Health Officials Confirm New Human Case Of EEE In Michigan

It's the first case in Calhoun County

WWJ News
September 20, 2019 - 6:11 pm
Mosquito biting
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LANSING (WWJ) - Michigan health officials are reporting another confirmed human case of Eastern Equine Encephalitis in the state, this time in Calhoun County.

The patient, whose condition is not known at this time, is an adult, according to the Michigan Department of Health and Human Services. 

The department said Friday that this is the first case of the dangerous mosquito-borne illness in Calhoun County, raising some concerns. 

In all, eight cases of EEE have now been confirmed in residents of Barry, Berrien, Calhoun, Cass, Kalamazoo, and Van Buren counties. Three of the people infected have died

“The increasing geographic spread and increasing number of EEE cases in humans and animals indicate that the risk for EEE is ongoing,” said Dr. Joneigh Khaldun, MDHHS chief medical executive and chief deputy for health. “We continue to urge Michiganders to protect themselves against mosquito bites until the first hard frost.”

EEE is one of the most dangerous mosquito-borne diseases in the U.S. with a 33 percent fatality rate in people who become ill.

In addition to the human cases, testing at the Michigan State University Veterinary Diagnostic Laboratory has recently identified EEE in one animal each in Calhoun, Jackson and Montcalm counties, officials also reported Riday. As of Sept. 20, EEE has been confirmed in 21 animals from 11 counties: Barry, Berrien, Calhoun, Cass, Genesee, Jackson, Kalamazoo, Lapeer, Montcalm, St. Joseph, and Van Buren; with additional animal cases are under investigation. 

People can be infected with EEE from the bite of a mosquito carrying the viruses, with people under age 15 or over 50 at greatest risk of severe disease following infection.

With that in mind, MDHHS is encouraging local officials in the affected counties to consider postponing, rescheduling or canceling outdoor activities occurring at or after dusk, particularly activities that involve children such as late evening sports practices or games or outdoor music practices.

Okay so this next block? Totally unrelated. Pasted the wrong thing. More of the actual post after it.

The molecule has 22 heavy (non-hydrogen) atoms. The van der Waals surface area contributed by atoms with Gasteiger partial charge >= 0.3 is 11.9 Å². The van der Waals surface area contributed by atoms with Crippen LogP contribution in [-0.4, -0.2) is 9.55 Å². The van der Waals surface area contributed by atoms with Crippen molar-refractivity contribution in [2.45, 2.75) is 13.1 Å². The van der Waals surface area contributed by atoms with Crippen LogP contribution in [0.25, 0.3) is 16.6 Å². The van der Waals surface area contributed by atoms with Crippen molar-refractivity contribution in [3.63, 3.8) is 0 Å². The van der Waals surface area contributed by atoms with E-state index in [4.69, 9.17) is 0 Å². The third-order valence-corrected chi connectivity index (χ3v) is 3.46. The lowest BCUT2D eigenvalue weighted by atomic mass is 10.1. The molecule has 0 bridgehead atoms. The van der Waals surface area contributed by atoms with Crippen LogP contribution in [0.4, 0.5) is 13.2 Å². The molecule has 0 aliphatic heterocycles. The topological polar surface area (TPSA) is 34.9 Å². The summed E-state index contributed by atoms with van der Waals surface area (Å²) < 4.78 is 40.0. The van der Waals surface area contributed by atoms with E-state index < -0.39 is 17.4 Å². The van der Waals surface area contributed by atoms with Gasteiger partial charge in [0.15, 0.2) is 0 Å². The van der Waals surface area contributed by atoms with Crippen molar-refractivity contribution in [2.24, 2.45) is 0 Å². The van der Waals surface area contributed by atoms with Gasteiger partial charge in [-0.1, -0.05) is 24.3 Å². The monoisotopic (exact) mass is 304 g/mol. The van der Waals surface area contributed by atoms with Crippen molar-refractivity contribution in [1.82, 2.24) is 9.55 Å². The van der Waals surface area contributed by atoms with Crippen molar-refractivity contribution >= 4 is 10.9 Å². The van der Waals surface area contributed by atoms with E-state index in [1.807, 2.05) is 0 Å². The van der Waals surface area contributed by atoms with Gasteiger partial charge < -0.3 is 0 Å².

Meanwhile, all Michigan residents are urged to follow these steps to avoid mosquito bites:

  • Apply insect repellents that contain the active ingredient DEET, or other U.S. Environmental Protection Agency-registered product to exposed skin or clothing, and always follow the manufacturer’s directions for use.
  • Wear long-sleeved shirts and long pants when outdoors. Apply insect repellent to clothing to help prevent bites.
  • Maintain window and door screening to help keep mosquitoes outside.
  • Empty water from mosquito breeding sites around the home, such as buckets, kiddie pools, old tires or similar sites where mosquitoes may lay eggs.
  • Use nets and/or fans over outdoor eating areas. 

Health officials note that while there is an EEE vaccine available for horses, there is not one for people. 

Signs of EEE include the sudden onset of fever, chills, body and joint aches which can progress to a severe encephalitis, resulting in headache, disorientation, tremors, seizures and paralysis. Permanent brain damage, coma and death may also occur in some cases. Anyone experiencing these symptoms should visit their physician’s office.

Those sickened but not killed by the virus include a Kalamazoo-area teen who suffered severe brain swelling but is making some progress in her therapy at a rehab hospital, according to her mother on Facebook.

Learn more about eastern equine encephalitis from the U.S. Centers for Disease Control (CDC) AT THIS LINK